· That God’s forgiveness has the power to restore relationships with neighbors and communities that have been broken,
· And that God’s desire to restore the sinner through forgiveness stands higher than God’s tally of right and wrong.
This is a story about the power of God’s forgiveness to restore a sinner back to God and back to her community. It is not merely about taking away her guilt and her past; it is about restoring her to friendship, family and community.//
IV. [APPLIC:] The worry I bring to this story is that our society has forgotten the power of forgiveness to restore relationships that have been broken. We focus on guilt or innocence, isolating each person in that framework. The woman kissing Jesus’ feet was a *known sinner*; that is all we care to know about her – her guilt or her innocence. But, Jesus knew that God has the power to forgive and, with that forgiveness, God can restore sinners back to relationship with their families, their friends and their communities. With forgiveness, God can tear aside the walls of social disapproval that isolate us from our most important relationships.
A. We so focus on guilt and innocence that we have no expectation or ability in our society to restore the relationship that is broken. Such a narrow focus limits our possibilities. Samuel Wells said recently in The Christian Century:
· Deciding guilt or innocence has no preventative power. It cannot stop people from doing terrible things to one another; it can only punish them for doing so [after the damage is done.]
· Second, it seems that any system of law enforcement is only as effective as the force that lies behind it (2). Without the expectation that we are community together, every stranger is a potential threat who must be watched with greater scrutiny and bigger weapons.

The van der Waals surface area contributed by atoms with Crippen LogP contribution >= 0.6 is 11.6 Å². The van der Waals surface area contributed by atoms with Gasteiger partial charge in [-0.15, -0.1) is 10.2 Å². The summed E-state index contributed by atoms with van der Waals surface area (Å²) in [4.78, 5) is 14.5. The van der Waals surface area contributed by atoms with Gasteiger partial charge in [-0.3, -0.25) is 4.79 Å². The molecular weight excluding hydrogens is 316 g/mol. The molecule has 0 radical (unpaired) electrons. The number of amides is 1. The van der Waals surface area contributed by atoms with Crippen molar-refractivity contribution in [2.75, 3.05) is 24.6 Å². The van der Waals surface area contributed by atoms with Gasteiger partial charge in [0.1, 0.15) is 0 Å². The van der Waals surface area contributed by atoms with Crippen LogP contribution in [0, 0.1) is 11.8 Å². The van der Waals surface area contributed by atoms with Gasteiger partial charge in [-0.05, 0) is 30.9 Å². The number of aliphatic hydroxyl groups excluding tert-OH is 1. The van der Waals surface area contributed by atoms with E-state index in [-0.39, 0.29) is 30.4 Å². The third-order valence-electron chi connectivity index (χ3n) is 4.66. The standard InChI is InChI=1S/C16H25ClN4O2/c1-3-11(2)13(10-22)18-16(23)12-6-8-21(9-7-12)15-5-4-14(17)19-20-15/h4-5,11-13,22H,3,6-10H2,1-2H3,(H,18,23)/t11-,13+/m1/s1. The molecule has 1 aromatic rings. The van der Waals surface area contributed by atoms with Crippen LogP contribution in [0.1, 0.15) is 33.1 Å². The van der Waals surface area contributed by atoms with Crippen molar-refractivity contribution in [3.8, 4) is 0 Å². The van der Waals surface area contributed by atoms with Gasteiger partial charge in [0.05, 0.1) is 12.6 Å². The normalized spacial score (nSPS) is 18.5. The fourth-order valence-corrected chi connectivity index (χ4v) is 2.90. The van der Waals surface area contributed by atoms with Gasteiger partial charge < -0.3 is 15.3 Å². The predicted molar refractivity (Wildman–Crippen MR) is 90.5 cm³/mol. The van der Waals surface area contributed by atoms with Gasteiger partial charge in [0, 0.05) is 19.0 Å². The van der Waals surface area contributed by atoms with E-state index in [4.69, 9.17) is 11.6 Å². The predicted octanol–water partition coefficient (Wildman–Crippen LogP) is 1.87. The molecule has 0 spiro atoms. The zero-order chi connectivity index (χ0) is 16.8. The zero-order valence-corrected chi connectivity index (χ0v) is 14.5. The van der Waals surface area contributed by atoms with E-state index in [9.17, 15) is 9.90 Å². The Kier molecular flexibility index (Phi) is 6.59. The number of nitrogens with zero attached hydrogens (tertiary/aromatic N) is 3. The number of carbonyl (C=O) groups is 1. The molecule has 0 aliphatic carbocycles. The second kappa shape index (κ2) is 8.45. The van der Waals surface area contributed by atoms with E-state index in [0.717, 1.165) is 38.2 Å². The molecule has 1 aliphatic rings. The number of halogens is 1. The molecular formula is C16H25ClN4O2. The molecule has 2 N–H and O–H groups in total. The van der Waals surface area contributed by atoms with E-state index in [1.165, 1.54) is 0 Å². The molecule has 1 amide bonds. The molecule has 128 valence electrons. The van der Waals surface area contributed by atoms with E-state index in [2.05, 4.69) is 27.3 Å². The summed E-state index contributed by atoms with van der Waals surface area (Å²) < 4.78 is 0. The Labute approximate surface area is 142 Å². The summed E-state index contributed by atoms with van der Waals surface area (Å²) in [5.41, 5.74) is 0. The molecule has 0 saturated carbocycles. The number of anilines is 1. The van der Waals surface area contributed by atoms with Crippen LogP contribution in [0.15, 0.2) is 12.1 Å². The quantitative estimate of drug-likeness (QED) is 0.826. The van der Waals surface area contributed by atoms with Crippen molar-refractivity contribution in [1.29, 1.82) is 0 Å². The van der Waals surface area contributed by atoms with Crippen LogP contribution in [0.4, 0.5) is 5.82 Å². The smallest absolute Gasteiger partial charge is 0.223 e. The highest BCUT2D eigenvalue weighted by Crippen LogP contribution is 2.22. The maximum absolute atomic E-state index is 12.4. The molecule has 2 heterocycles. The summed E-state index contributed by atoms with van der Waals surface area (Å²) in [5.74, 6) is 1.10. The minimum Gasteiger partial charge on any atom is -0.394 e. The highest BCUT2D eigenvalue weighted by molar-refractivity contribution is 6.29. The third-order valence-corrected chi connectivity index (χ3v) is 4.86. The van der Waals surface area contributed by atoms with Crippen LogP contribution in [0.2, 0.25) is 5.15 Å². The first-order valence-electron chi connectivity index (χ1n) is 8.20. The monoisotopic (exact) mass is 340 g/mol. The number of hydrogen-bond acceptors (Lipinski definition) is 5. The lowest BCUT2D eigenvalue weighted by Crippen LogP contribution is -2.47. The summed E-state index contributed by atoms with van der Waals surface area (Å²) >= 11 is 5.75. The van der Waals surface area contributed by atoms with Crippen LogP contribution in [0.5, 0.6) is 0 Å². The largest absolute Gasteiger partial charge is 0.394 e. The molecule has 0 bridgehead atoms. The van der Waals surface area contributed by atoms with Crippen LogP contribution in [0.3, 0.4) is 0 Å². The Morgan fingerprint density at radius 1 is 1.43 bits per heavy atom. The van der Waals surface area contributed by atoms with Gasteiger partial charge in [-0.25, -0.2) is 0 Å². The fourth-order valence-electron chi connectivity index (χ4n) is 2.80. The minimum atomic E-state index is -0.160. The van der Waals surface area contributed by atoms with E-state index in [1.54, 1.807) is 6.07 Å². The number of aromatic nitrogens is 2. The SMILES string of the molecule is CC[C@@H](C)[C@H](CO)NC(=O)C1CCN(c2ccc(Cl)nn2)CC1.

· I recall a time in East Tennessee when the most robust locks in the neighborhood where I grew up were screen door latches. We could do that because we lived in neighbor-hoods, and we felt a kinship to our neighbors.
· I recall that my brother and sister-in-law in Montana used to go to work each day, leaving the doors of their home unlocked. According to my brother-in-law’s logic: He left the doors unlocked because someone might need to come inside.
I certainly understand that the world of 2013 is very different from rural Tennessee a generation past. “Different times call for different measures,” and all that. But, the point is that the relationship we have with our neighbors and our communities is shrinking. We expect less connection and relationship from the people who live on our street, and they expect less of us.
Being unwilling to seek much relationship with our neighbors and communities, we assume no other option but to buy guns.
But: God has something else for us; there is restoring, holy forgiveness in God.
Psalm 103 says:
8 The Lord is merciful and gracious,
slow to anger and abounding in steadfast love.
10 He does not deal with us according to our sins,
nor repay us according to our iniquities.
11 For as the heavens are high above the earth,
so great is his steadfast love toward those who fear him;
Only in God does the conversation about guilt and innocence lead to love – and relationship.
Jesus was convinced that God’s forgiveness is effective and powerful. He believed that those whom God forgives are restored to family and neighbors.
· The sinful woman is welcomed home again.
· The grumpy curmudgeon learns to laugh with delight.
· The child is free to seek the embrace of her family.
The powerful forgiveness of God opens its arms in welcome.
Guilt or innocence will remain important judgments in our society. But, we who have known the forgiveness of God know that there is more for us than those judgments. There is also restoration of relationships, homecoming, welcoming and community in the presence of God. And we who follow Christ watch for the possibility God’s way might stand open to us again.
1. “Tareq Salahi” and “2009 U.S. state dinner security breaches,” Wikopedia.com
2. Wells, Samuel, “Forgiving Ahab,” Christian Century, April 17, 2013